Music festivals change student lives

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Every generation has a fundamental element that embodies the essence of youth of a given time period. From the emergence of dance halls in the 1940s – which became a thrilling way for jive bombers to show off their moves, attracting a mate – to the mullet-rockin’, scrunchy-wearing moonwalkers of the 80s.

Fast forward to the 2010s, and those living witness the revolution of music festivals across the nation. Boise State marketing student Lia Crumpton said she attended Coachella – one of the biggest music festivals in the United States, averaging an attendance of 250,000 – in Indio, Calif. in the spring of 2018, and her experience after attending the festival was life-altering.

“When I came back to school, I just had a different point of view on life,” Crumpton said. “I would wake up at like 7 a.m. and get stuff done, which really helped for finals week.”

Crumpton, who regularly attends festivals from a professional standpoint as a photographer, expressed that it is interesting seeing the shows from a sober perspective, because when people are rolling they seem happier, enjoying the music while being more affectionate and kind to one another.

“Life just seemed so much prettier to me,” Crumpton said.

While Crumpton’s sober work experience changed her worldview, the experience isn’t as simplistic for others. Music festivals have been criticized for their association with the use of illicit drugs, such as ecstasy, molly (MDMA), cocaine, LSD (acid), mushrooms and marijuana. Attendees of these festivals express that the use of these substances in correlation to the music creates a euphoria  that enhances the experience.

A Boise State student, who wishes to remain anonymous and will be referred to as Robert Jenks, said the use of said substances at music festivals and EDM shows correlates with his transformative life outlook with partaking in these events.

Jenks said he attended his first music festival in 2014 at the age of 18, and was instantly entranced by the scene. Since that first experience, Jenks stated that he has not stopped, and has attended hundreds of shows and over 50 festivals in the last five years.

“What attracts me to that, is just that there (are) people from all walks of life, and everyone is just super accepted,” Jenks said. “I’m not being judged for the way that I dress, or the way that I dance. We are all there for the same reason.”

Jenks said that, for the first two and a half years of attending music festivals he never touched drugs. In fact, he was the friend that would always advise his peers against it. However, he had a change of heart after attending a festival in 2017.

After being persuaded by his peers at the festival, Jenks decided to try molly for the first time. Following his experience, he saw his life differently. Jenks claimed that he finally understood why people would do these drugs, and was no longer judgmental of other people or preoccupied with worldly troubles.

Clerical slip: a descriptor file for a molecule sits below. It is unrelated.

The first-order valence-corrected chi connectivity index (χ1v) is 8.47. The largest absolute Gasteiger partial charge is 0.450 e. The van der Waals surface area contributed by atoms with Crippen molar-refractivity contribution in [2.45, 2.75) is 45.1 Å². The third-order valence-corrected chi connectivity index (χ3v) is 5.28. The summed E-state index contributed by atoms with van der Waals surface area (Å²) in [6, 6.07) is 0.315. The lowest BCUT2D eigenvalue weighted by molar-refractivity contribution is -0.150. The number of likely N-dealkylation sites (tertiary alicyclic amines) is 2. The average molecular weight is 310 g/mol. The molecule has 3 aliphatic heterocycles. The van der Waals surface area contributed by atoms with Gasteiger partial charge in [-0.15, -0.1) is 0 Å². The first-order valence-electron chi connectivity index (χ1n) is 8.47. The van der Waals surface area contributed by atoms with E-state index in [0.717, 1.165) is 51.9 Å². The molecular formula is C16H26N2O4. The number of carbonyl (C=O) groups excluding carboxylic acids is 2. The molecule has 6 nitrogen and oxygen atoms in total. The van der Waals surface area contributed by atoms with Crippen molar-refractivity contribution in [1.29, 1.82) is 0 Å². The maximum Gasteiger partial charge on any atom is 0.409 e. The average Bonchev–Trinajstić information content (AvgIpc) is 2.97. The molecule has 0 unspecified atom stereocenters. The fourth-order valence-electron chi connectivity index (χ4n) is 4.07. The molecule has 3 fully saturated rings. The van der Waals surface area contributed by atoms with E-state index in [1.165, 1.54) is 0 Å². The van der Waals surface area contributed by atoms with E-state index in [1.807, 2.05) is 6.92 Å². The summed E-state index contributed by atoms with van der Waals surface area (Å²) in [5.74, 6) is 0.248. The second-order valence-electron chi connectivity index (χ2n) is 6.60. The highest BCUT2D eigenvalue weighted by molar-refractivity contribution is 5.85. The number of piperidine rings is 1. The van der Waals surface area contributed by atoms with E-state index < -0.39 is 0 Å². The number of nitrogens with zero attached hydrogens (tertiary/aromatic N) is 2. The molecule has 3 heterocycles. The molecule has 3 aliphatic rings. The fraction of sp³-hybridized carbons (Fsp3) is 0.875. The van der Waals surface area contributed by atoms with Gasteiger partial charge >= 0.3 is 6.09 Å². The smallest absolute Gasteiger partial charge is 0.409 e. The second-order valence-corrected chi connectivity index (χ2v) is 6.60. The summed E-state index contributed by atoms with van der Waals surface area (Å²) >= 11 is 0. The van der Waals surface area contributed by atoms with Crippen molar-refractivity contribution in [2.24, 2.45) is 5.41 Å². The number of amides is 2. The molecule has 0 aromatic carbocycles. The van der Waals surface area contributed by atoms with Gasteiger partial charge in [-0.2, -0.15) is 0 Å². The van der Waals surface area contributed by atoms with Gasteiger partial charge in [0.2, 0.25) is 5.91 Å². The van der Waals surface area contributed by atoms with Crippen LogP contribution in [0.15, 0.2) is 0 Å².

“You’re with your friends, you’re doing your favorite thing in the world,” Jenks said. “There’s no place you’d rather be and nothing else matters.”

Jenks’ personal experience, however, isn’t the extent of the effects of these commonly used festival drugs. Brian Boesiger, assistant medical director at St. Alphonsus’s emergency department, stated that, when people use ecstasy or molly, it has amplified effects on serotonin receptors that create a euphoric effect and artificial sense of being closer to people.

“From the handful of cases I’ve seen personally, the reason people come in are because they have a seizure, and they are confused,” Boesiger said. “Obviously, that is pretty alarming to the person or to their friends, so that’s why they end up in the emergency department.”

Boesiger stated that ecstasy is a schedule one illegal drug and it is punishable by law to have it. He also said that no one should be taking it in the first place and frequent use can lead to addiction.

“I would say that, just like all other drugs, the only way to avoid those things from happening is to avoid the use in the first place,” Boesiger said.

This generational rite of passage for today’s youth has many parents and health professionals concerned, but it is not uncommon for festival hosts like Insomniac, who founded the annual world-wide event known as Electric Daisy Carnival (EDC), to employ what is known as the Ground Control team, whose mission is to ensure the safety and well-being of those in attendance by providing water, ice packs and medical assistance to anyone who may need it. Although concerns will remain intact surrounding festivals and drug use, the profound emotional impacts that such festivals have on students, including those at Boise State, will continue to challenge the traditional stereotypes of festival-going.

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